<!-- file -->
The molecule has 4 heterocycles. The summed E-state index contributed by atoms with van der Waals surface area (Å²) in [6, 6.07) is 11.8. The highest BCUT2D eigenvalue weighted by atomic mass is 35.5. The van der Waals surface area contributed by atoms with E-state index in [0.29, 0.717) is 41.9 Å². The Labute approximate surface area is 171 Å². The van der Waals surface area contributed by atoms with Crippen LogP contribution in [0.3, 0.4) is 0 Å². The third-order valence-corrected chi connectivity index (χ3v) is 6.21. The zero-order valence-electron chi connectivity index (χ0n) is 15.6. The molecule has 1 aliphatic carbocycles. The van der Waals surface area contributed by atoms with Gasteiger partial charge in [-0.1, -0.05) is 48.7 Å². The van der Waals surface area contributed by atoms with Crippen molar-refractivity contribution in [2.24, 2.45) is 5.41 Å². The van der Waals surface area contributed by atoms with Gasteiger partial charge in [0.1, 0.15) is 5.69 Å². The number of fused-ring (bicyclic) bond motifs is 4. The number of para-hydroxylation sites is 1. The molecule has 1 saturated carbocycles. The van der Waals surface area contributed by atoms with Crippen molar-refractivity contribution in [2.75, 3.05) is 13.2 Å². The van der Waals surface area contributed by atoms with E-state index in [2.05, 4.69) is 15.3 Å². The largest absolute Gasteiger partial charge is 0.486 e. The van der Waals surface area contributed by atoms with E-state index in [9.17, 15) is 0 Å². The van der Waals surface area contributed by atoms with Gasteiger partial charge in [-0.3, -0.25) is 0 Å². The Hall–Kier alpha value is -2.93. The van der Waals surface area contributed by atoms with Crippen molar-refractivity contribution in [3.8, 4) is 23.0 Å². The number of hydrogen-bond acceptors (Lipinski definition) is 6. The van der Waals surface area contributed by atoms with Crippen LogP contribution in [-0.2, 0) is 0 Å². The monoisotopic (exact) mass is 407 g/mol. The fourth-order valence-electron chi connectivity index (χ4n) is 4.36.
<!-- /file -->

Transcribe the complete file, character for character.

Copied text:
The molecule has 4 heterocycles. The summed E-state index contributed by atoms with van der Waals surface area (Å²) in [6, 6.07) is 11.8. The highest BCUT2D eigenvalue weighted by atomic mass is 35.5. The van der Waals surface area contributed by atoms with E-state index in [0.29, 0.717) is 41.9 Å². The Labute approximate surface area is 171 Å². The van der Waals surface area contributed by atoms with Crippen LogP contribution in [0.3, 0.4) is 0 Å². The third-order valence-corrected chi connectivity index (χ3v) is 6.21. The zero-order valence-electron chi connectivity index (χ0n) is 15.6. The molecule has 1 aliphatic carbocycles. The van der Waals surface area contributed by atoms with Gasteiger partial charge in [-0.1, -0.05) is 48.7 Å². The van der Waals surface area contributed by atoms with Crippen molar-refractivity contribution in [2.24, 2.45) is 5.41 Å². The van der Waals surface area contributed by atoms with Gasteiger partial charge in [0.1, 0.15) is 5.69 Å². The number of fused-ring (bicyclic) bond motifs is 4. The number of para-hydroxylation sites is 1. The molecule has 1 saturated carbocycles. The van der Waals surface area contributed by atoms with Crippen molar-refractivity contribution in [2.75, 3.05) is 13.2 Å². The van der Waals surface area contributed by atoms with E-state index in [2.05, 4.69) is 15.3 Å². The largest absolute Gasteiger partial charge is 0.486 e. The van der Waals surface area contributed by atoms with E-state index in [9.17, 15) is 0 Å². The van der Waals surface area contributed by atoms with Gasteiger partial charge in [-0.3, -0.25) is 0 Å². The Hall–Kier alpha value is -2.93. The van der Waals surface area contributed by atoms with Crippen molar-refractivity contribution in [3.8, 4) is 23.0 Å². The number of hydrogen-bond acceptors (Lipinski definition) is 6. The van der Waals surface area contributed by atoms with Crippen LogP contribution in [-0.2, 0) is 0 Å². The monoisotopic (exact) mass is 407 g/mol. The fourth-order valence-electron chi connectivity index (χ4n) is 4.36.